J. L. BELL is a Massachusetts writer who specializes in (among other things) the start of the American Revolution in and around Boston. He is particularly interested in the experiences of children in 1765-75. He has published scholarly papers and popular articles for both children and adults. He was consultant for an episode of History Detectives, and contributed to a display at Minute Man National Historic Park.

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Sunday, January 26, 2020

An “Extraordinary Proposal” from Lt. Gov. Hutchinson

The political prospects of non-importation veered wildly back and forth in the middle of January 1770.

As I’ve been tracing, the month opened with the town’s initial public agreement not to import goods from Britain expiring, a few shopkeepers openly defying the boycott, and some wealthy merchants decidedly lukewarm on it.

Of the top merchants on the original non-importation committee, rumors said that John Hancock and John Barrett had become “cool in the cause.” Thomas Cushing and Edward Payne had “deserted” it. John Rowe had trimmed his sails so much he was dining with Lt. Gov. Thomas Hutchinson.

To regain control, the town’s political organizers called a big public meeting, taking the movement away from the merchants and bringing in the wider public. In a show of popular support, hundreds of men massed outside one of the importers’ shops. At the end of 17 January, the acting governor’s sons, Thomas Hutchinson, Jr., and Elisha Hutchinson, told representatives of the meeting that they were once again willing to cooperate.

Just one day later, however, the Hutchinsons were back to being defiant. Their father told the crowd in the king’s name to disperse from outside his house. The people then visited six other importers, but they all refused to yield their goods. That evening, supporters of the royal government thought the boycott would soon fall apart.

But then the acting governor shifted his stance. On the morning of 19 January, according to a Crown informant, Hutchinson sent for William Phillips, the moderator of those public meetings (shown above), and a member of the merchants’ inspection committee. He “told them that upon consideration he was now ready to make his Sons deliver up to the Committee what they had in their store and the Cash for the part they had sold.”

The Crown source, who appears to have been reporting to Customs Collector Joseph Harrison, called the acting governor’s change an “extraordinary proposal,” a “sudden and unexpected step” that “struck every person with astonishment.” According to that observer:
it was well known that the most zealous partizans of the faction had given up all hopes of carrying their point the Night before, and that their only intention of meeting this day was to pass a few resolves to publish in the Newspapers as a justification of their Conduct to the other Collonies.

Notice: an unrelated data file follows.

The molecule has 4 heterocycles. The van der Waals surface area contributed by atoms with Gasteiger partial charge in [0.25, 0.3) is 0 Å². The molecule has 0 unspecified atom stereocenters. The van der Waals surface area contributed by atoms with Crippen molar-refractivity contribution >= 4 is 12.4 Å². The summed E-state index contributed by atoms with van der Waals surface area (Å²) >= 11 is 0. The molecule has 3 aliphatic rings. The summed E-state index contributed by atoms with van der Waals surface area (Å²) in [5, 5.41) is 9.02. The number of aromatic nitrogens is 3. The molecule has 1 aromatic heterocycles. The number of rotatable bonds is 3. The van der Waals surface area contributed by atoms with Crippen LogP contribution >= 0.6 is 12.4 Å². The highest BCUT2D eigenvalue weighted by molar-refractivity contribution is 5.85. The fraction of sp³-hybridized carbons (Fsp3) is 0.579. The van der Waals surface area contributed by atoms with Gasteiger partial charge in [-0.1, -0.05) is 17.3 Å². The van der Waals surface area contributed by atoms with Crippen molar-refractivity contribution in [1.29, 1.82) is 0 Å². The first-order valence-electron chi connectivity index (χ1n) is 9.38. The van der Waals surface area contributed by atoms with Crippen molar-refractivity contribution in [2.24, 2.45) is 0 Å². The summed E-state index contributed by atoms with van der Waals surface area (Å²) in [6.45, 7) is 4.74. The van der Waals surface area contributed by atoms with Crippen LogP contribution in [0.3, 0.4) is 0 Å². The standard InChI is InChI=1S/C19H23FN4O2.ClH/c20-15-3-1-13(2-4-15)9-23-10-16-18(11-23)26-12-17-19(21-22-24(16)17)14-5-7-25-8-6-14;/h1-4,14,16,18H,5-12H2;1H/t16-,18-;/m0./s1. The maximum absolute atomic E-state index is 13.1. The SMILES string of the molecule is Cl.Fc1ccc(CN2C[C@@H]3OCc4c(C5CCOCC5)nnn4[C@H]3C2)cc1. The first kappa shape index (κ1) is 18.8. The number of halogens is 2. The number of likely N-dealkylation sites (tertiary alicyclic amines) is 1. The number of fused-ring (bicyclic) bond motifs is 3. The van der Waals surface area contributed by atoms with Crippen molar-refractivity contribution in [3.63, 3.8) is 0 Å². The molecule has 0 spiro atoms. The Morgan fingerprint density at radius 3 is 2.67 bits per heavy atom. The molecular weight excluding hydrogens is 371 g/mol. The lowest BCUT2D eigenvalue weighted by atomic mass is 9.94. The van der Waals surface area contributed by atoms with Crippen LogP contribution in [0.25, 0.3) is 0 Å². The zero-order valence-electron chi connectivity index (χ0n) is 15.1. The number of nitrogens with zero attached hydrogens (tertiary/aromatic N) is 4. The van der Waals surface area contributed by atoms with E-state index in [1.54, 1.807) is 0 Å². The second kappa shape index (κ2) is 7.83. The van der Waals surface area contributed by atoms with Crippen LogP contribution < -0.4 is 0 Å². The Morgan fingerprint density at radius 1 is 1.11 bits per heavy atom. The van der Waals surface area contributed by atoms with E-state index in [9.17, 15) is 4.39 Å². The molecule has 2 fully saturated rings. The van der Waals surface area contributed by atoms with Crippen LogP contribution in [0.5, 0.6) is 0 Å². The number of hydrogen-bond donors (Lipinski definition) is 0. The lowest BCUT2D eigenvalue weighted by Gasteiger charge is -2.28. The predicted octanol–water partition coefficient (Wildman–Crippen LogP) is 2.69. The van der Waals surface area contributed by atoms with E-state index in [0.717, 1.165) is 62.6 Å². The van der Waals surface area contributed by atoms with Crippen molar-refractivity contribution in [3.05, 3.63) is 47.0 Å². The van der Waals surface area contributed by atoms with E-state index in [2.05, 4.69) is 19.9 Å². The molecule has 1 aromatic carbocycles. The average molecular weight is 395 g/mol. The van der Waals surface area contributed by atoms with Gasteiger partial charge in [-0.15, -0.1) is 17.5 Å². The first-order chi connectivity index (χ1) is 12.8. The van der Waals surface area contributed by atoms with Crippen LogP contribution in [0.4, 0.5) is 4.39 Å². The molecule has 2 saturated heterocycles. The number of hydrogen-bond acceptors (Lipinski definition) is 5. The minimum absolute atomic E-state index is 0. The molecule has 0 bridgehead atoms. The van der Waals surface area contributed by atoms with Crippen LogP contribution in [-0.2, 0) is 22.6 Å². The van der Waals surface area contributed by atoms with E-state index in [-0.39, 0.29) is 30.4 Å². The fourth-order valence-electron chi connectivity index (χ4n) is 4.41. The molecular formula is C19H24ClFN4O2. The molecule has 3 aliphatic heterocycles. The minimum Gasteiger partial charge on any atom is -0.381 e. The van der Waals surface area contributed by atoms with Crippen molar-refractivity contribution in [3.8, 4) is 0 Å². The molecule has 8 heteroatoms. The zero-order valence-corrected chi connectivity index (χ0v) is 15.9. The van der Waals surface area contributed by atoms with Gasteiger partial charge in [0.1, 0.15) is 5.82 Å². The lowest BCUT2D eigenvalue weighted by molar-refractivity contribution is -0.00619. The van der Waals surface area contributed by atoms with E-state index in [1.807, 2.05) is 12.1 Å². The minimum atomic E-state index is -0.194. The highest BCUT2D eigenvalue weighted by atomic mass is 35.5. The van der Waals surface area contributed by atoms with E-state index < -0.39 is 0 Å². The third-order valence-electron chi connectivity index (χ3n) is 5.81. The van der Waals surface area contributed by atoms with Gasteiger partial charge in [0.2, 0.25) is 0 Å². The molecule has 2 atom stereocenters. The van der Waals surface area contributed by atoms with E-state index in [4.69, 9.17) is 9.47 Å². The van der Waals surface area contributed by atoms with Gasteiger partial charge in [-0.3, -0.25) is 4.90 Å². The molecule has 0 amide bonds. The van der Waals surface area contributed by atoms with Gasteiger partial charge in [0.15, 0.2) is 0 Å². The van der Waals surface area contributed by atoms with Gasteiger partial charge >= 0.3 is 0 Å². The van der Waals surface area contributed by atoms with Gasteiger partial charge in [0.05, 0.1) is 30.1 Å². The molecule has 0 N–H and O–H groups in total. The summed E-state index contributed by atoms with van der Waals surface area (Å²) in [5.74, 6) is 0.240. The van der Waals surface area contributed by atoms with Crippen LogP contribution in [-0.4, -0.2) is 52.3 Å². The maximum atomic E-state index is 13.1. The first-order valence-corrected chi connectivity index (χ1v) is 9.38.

The informant might overstate how little hope the top Whigs had felt, but the governor’s cooperation was still an overnight reversal.

Bernard Bailyn’s Ordeal of Thomas Hutchinson says nothing about this moment, which would soon be overshadowed by many other events of 1770. The best analysis seems to be in John W. Tyler’s Smugglers and Patriots.

It looks to me like Lt. Gov. Hutchinson felt that honor required his sons to cooperate with the non-importation committee for two reasons. First, Thomas, Jr., and Elisha had reached some sort of agreement on 17 January to turn over their tea. Their father reviewed the notes of that discussion. I suspect he felt that the young men were now duty-bound to stick to those terms.

Second, the acting governor knew he was vulnerable to charges of conflict of interest. If he took any steps to support the town’s importers, the Whigs could complain he was abusing his office to benefit his sons. Indeed, Hutchinson had invested a large chunk of money in his sons’ business. By taking Thomas, Jr., and Elisha out of the dispute, Lt. Gov. Hutchinson later explained, he had more leeway to protect the remaining importers.

Of course, the immediate effect the Hutchinsons’ cave-in was that the other importers got nervous. They saw the acting governor and his well-connected sons yielding to the Whigs. It was all very well for Lt. Gov. Hutchinson to say he would support them more strongly now—but would he really? Meanwhile, the “Body of the Trade” in Faneuil Hall continued to grow, amounting to “more than Twelve Hundred Persons” on 19 January, according to the Boston Gazette.

That morning, Nathaniel Cary sent the public meeting a letter to say he was turning over his imported goods to the committee. Late in the day Benjamin Greene followed suit. Deacon Phillips had moved quickly to take the Hutchinsons’ tea inventory. That left only four importers still in defiance: William Jackson, Theophilus Lillie, John Taylor, and Nathaniel Rogers.

The “Body of the People” and their leaders recognized victory. They quickly accepted those merchants’ offers and adjourned the meeting until Tuesday.

COMING UP: The battle rejoined.

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